Professor Edward Rybicki was introduced at the Entrepreneurship Development in Higher Education (EDHE) Lekgotla 2022 as the scholar whose research, combined with that of the unit he heads, has the largest patent portfolio at the University of Cape Town (UCT), and the largest vaccine-related portfolio in Africa.
Despite this success, Rybicki, Director of the Biopharming Research Unit at UCT, became entrepreneurial quite by chance. In fact, he credits his success to luck – both good and bad.
“The bad luck you get when the NRF (National Research Foundation) stops funding you, and the good luck was the opportunity and the agility that got me out of my comfort zone to do something different — mainly by diversifying the funding source,” he said. “I’ll show you how happy accidents can happen and lead you into a life like this,” he said, leading into his presentation, Entrepreneurship Research for the Marketplace, at the 6th annual EDHE Lekgotla 2022, which Nelson Mandela University hosted in Gqeberha from 19 to 21 July.
“I started out in plant virology in 1981. I ended up getting into plant biotechnology,” said Professor Rybicki, who has been an NRF A-rated scientist – a rating given to researchers recognised by their peers as leading in their field – since 2011. He spoke remotely from his Cape Town base.
From useless to useful patents
When he moved into plant biotechnology in the 1990s with his colleague, Professor Jennifer Thomson, they thought they would create something useful. So, they made virus-resistant tobacco. “It turned out to be probably the most useless patent we ever took up,” he said.
Then he had an NRF “intervention”, as he put it, in his research in 1999 when they took his funding level from a couple of R100 000 rand a year to 1/10th of that, before reducing it to zero, in two years. His wife, Professor Anna-Lise Williamson, “a very practical person”, he said, suggested he do something useful. “So, I married plant biotechnology and human biology and got into vaccines via the South African AIDS Vaccine Initiative and the Innovation Fund so that the next set of patents were HPV (Human Papillomavirus, some of which can cause cancer) and HIV vaccines.
The unit that creates hopeful monsters
This led to the formation of the Biopharming Research Unit at UCT, which now has patents on animal vaccines, enzymes, antibodies, and processes to do with technology. “It is research intensive. In other words, it’s early-stage biotechnology. It is also student centered. We train a lot of students, generate early-stage products — hopeful monsters, things that could end up being made by somebody, that we try and patent,” he said.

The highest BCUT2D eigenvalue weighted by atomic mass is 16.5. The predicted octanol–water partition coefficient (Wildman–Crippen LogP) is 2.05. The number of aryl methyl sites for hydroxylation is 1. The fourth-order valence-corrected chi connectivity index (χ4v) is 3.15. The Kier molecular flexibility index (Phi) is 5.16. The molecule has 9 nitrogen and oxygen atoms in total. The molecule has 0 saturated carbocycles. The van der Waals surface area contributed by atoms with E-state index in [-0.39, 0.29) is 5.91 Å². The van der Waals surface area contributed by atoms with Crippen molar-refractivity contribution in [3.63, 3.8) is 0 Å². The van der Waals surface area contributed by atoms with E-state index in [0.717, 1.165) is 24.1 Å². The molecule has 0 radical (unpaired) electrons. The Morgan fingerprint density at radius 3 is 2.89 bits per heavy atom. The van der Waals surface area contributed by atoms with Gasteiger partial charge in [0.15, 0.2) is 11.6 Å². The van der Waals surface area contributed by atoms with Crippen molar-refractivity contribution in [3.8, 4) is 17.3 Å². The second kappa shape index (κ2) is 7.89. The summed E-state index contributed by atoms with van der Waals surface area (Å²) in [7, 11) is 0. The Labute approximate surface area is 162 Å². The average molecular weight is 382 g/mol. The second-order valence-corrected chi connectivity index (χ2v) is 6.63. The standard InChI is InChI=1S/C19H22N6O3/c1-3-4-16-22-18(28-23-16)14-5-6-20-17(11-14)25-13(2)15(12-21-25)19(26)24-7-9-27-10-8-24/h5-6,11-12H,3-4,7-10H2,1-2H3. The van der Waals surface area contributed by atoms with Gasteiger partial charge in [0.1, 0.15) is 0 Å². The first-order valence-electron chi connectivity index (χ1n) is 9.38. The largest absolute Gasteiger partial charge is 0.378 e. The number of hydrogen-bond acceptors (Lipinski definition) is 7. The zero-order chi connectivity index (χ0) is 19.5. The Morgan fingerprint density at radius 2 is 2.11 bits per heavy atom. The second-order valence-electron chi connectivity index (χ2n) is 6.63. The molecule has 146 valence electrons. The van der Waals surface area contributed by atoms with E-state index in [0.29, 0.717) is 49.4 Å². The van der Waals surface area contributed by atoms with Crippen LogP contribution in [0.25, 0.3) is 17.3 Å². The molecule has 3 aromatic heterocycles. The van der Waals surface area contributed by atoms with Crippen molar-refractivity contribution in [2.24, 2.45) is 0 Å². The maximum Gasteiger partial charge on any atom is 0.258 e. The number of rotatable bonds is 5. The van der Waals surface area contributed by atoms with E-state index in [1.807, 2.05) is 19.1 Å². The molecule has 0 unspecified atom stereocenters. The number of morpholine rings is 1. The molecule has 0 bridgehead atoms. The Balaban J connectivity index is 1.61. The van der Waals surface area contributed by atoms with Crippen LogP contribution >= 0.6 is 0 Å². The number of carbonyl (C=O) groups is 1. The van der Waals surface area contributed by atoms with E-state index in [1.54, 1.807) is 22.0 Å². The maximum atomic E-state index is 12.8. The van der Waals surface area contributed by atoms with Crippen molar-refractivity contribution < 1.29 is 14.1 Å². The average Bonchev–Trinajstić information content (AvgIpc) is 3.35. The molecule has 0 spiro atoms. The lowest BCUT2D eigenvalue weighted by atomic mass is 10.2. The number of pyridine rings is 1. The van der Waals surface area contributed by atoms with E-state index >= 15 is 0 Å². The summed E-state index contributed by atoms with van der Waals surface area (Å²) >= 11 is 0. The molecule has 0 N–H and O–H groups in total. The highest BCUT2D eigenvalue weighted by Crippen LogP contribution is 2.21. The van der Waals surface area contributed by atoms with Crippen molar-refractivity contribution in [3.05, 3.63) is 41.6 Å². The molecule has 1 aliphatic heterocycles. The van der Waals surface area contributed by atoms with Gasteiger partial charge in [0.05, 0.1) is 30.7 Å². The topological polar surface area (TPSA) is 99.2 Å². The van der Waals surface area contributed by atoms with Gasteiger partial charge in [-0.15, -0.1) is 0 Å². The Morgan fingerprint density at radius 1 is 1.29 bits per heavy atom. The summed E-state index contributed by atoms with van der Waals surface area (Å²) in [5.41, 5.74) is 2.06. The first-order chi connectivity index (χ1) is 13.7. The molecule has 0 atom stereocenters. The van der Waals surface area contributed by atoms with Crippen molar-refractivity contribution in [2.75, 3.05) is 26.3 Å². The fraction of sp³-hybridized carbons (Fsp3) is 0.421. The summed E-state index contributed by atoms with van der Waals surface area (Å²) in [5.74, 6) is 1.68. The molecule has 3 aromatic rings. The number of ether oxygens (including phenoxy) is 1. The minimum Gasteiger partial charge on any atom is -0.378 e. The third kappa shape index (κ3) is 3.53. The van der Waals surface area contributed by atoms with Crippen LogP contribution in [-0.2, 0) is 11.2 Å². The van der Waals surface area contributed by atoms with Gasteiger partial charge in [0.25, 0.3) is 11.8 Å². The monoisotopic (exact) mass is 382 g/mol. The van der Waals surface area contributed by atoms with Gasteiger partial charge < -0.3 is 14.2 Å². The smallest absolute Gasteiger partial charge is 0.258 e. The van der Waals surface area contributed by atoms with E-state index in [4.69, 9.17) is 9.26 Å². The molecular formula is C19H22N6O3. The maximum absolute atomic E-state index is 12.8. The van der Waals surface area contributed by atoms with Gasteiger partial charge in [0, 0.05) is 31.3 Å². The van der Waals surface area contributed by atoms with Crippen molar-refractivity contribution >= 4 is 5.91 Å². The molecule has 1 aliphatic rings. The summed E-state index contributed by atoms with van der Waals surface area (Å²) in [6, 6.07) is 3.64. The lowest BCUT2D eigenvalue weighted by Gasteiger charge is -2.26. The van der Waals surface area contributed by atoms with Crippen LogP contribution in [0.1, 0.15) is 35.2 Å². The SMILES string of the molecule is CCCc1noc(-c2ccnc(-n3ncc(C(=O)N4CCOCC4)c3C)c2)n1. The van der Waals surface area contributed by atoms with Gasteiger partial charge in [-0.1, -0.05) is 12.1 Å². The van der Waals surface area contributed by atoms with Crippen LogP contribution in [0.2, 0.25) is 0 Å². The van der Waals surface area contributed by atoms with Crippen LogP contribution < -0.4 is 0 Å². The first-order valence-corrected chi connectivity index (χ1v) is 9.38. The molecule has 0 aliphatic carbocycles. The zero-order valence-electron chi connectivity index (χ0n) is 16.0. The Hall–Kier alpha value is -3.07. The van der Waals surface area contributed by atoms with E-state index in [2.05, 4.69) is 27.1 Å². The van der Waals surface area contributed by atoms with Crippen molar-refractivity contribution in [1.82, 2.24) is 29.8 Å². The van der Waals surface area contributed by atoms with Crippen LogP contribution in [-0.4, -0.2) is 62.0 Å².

Funding ranges from the Strategic Health Innovation Partnerships (SHIP), an initiative of the South Africa Medical Research Council and the Department of Science and Innovation, through the private Poliomyelitis Research Foundation (PRF), which funds virology research, to foreign companies such as Medicago from Canada and Zip Solutions from Spain — “the kinds of people you meet by presenting work at foreign conferences”, he said.
His Unit’s aim is to make high value biologics and reagents in plants for sale to industry, that is, complicated biological compounds that could be used as therapies or vaccines or reagents. They also potentially provide a service for researchers wanting small amounts of protein and transfer technology and expertise to manufacturing partners, to eventually make reagents, vaccines and therapeutics for animal, and then human disease agents.
You cannot sell what you haven’t protected
“Why and how do we do these things? We had a really good idea. We did some nice research and ended up with a product. And you might earn money for yourself, your group, and the institution because that’s how our South African patent law works. Your invention may actually be used,” said Professor Rybicki.
But he cautions: “Did you talk about it? Nobody else will want it if it isn’t protected and it is disclosed”.
The university’s role
Researchers generate research and UCT spins out companies to leverage the UCT-generated intellectual property (IP), which it licenses through its Research Contracts and Innovation office (RC&I). Professor Rybicki has been working with the office for 25 years, and, together, have built a good relationship. “We now understand what they want; they facilitate us getting that out into the universe,” he said.
Their spin-out company is called Cape Biopharms, a plan-based production platform which makes a variety of recombinant proteins for biomedical research. Initially it focused only on commercialising Professor Rybicki’s research unit’s biotech, but it has now become entrepreneurial in it is own right and has expanded rapidly. They make plant-made proteins by hydroponic vertical farming and contributed to the making of approved CoViD-19 rapid diagnostic test kits.
The Biopharming Research Unit has generated 17 patent families, about 47 issued patents, all except two done by UCT.
The snobbery around applied vs pure research
Professor Rybicki said applied research is a swear word among certain people. “People in the ivory towers on the hills like UCT, look at you and say ‘but you’re doing applied research, not pure research’. Who gets money to do pure research, today?” he asked.